Question: What is the Jewish Calendar? Answer: Its Complicated
Measuring and marking the passage of time is a universal human preoccupation. At least forty different calendars are in use around the world today. The most widely used systems are the solar calendar, based on the cycle of the sun, and the lunar calendar, based on the cycle of the moon. Because of its orbit around the earth, the moon alternates between being fully exposed to sunlight (full moon) and being completely shadowed by the earth (no moon – “a moonless night”). A lunar month is defined as the time required for the moon to go from a given phase, (e.g. new moon, slim crescent) back to that phase again, a period of about 29 ½ days. In a lunar calendar, the month begins with the sighting of the new moon, the middle of the month coincides with the full moon and the end of the month with the gradual disappearance of the moon. The lunar year consists of twelve lunar months, about 354 days, while the solar year is 365 ¼ days long, a difference of about eleven days.
The seasons of the year, winter, spring, summer and fall are dependent upon the earth’s rotation around the sun, its tilted orbit and its distance from the sun. If the lunar calendar is not adjusted to the seasons of the sun at all, then a particular date will “drift,” until over the course of 33 years, it occurs in each of the four seasons. Most of the Western world uses the Gregorian calendar which is solar. In a solar calendar, the months are not coordinated with the cycles of the moon, and the year is based only on the seasons. Specific dates consistently occur in the same seasons, but with no relation to the natural cycle of the moon at all (e.g. the first of the month, may coincide with a full moon, “no moon” or a quarter moon).
The Jewish calendar is a lunisolar system; it combines elements of both lunar and solar calendars. The Jewish calendar scrupulously follows the phases of the moon, but it also incorporates features that ensure that the festivals always occur in the same seasons. Passover, for example, always falls in the spring and Sukkos is always in autumn. In contrast to the solar calendar, the first day of the Jewish month coincides with the first appearance of the new moon. Complex formulae regulate the periodic adjustment of the calendar which coordinates the cycle of the moon with the cycle of the seasons. Seven times in the course of nineteen years, an extra month is added to compensate for the eleven day difference between the solar and lunar years. A Jewish leap year, therefore, has 13 months. The rules and astronomical measurements used to formulate the calendar are part of the Oral tradition as received on Mount Sinai and passed on from one generation to the next.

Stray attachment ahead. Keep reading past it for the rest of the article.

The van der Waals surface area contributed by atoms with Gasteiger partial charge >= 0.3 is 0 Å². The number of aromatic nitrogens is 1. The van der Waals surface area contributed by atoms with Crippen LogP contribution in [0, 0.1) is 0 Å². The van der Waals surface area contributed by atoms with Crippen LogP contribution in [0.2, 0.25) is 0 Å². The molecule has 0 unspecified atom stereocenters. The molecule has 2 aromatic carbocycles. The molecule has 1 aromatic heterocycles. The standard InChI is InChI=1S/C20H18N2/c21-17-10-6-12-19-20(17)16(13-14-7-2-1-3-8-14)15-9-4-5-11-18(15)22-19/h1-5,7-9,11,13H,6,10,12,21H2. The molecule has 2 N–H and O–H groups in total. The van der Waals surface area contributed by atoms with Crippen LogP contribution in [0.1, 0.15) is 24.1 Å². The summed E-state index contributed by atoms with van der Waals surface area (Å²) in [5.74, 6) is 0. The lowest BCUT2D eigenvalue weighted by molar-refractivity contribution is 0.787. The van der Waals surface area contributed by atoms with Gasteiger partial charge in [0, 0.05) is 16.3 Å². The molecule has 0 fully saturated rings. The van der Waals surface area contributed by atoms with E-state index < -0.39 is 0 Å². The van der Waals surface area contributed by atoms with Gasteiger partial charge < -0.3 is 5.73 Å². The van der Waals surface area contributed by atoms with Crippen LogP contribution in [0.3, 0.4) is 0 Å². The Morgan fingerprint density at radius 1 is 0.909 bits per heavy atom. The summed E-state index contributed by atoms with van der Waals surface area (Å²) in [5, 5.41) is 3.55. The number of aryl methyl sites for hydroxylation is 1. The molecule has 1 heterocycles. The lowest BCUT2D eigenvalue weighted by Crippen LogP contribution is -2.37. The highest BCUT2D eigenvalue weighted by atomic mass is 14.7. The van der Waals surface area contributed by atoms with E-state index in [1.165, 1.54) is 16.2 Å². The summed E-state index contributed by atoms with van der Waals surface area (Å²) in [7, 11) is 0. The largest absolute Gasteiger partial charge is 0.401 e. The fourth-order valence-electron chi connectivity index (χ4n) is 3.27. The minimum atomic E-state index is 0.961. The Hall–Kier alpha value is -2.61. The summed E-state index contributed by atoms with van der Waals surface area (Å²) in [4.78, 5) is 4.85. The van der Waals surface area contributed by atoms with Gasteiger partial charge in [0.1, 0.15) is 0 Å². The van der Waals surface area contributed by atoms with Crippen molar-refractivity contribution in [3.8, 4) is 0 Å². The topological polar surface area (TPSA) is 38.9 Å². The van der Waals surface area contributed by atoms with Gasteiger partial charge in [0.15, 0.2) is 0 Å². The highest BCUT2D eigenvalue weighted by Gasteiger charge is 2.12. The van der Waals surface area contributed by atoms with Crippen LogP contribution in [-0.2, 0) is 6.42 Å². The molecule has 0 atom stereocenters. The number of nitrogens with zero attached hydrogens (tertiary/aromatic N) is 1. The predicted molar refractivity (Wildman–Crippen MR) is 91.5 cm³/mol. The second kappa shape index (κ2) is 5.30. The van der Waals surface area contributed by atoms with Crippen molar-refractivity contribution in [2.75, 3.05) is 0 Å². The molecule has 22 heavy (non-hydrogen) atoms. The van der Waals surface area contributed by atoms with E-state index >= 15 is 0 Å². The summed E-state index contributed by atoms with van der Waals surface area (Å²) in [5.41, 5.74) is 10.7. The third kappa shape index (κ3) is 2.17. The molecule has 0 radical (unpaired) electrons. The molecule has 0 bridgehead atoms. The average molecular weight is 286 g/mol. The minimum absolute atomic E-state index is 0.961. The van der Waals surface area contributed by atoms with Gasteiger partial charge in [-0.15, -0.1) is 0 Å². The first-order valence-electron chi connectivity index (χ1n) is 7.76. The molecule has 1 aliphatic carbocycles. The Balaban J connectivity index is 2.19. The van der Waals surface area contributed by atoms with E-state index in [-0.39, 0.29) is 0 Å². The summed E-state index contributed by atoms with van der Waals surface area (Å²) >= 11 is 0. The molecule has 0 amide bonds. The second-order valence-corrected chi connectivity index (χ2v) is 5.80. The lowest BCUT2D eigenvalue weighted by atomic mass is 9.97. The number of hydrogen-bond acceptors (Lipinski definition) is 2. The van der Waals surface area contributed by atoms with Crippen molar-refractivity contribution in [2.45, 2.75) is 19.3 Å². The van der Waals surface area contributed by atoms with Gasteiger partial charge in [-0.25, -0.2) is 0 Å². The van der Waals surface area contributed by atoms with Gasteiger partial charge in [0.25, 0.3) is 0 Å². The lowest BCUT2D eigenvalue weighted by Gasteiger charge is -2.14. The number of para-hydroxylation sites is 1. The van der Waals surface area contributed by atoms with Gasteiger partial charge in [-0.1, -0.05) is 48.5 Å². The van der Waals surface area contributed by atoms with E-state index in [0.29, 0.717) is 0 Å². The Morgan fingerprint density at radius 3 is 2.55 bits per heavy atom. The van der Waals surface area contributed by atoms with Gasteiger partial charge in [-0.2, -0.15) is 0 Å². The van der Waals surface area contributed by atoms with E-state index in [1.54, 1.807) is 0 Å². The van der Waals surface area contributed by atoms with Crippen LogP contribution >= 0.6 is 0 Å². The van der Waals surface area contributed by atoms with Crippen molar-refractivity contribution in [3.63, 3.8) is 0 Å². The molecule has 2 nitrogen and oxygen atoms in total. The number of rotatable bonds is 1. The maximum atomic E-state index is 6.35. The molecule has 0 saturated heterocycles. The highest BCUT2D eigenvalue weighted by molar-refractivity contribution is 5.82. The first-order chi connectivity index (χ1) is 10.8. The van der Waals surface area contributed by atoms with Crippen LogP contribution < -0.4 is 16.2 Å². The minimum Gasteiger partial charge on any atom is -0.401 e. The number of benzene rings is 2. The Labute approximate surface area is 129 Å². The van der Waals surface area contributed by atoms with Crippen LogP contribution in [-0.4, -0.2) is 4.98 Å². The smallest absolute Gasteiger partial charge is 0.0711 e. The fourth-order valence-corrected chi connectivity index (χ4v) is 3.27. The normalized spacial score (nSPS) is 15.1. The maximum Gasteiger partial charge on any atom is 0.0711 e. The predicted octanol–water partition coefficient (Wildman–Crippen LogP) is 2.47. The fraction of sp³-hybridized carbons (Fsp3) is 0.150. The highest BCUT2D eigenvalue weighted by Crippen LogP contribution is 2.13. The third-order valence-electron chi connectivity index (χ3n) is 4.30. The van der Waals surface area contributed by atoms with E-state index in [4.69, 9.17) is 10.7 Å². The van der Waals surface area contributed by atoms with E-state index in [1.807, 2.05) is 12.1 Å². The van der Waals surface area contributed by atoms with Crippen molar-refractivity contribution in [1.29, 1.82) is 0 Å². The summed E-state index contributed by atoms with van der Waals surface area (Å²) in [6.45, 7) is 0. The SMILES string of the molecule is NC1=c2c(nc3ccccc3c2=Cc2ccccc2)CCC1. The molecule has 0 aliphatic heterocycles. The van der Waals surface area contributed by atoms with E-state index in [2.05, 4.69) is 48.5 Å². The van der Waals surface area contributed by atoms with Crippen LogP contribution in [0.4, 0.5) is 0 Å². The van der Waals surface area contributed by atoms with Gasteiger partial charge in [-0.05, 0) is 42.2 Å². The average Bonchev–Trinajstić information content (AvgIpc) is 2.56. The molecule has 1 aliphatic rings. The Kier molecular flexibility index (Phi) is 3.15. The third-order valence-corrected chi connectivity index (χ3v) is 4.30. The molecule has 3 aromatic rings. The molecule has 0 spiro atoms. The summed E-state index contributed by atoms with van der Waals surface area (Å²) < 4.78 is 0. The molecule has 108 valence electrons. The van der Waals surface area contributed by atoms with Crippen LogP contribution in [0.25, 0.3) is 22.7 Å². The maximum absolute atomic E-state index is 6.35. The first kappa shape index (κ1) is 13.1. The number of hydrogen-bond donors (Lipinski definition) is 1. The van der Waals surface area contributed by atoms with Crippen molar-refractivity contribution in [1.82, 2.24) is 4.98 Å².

In the Torah, (as well as in modern Hebrew) the days of the week are designated by number, (i.e. “first day,” “second day”). Only the seventh day, Shabbat, has a name. The first chapter of Genesis speaks of “evening and morning” when describing the creation of the world, indicating that a day is calculated from nightfall to nightfall, such that day one begins at nightfall on Saturday and ends at night on Sunday. Originally the months were also designated only by number, beginning with the month in which the Exodus took place. During the Babylonian exile, which followed the destruction of the First Temple, the Jews began using Babylonian names for the months. These names, Nissan, for the first month, Iyar, for the second month, etc., are still in use today.
In the times of the Temple (from about 832 BCE until 70 CE), the highest Jewish court in Israel, the Sanhedrin, would determine when a new month began. The beginning of each month was (and still is) marked by a semi-holiday known as Rosh Chodesh. Eye-witness reports that a new moon had been sighted were critical in declaring a Rosh Chodesh, but astronomical calculations, agricultural, economic and religious considerations were also taken into account The process of determining the beginning of the new month is called Kiddush Hachodesh, the Sanctification of the New Moon. Setting Rosh Chodesh ahead or back a day determines when the upcoming festivals will begin and therefore the holiness of the festival days is thus created by Kiddush Hachodesh.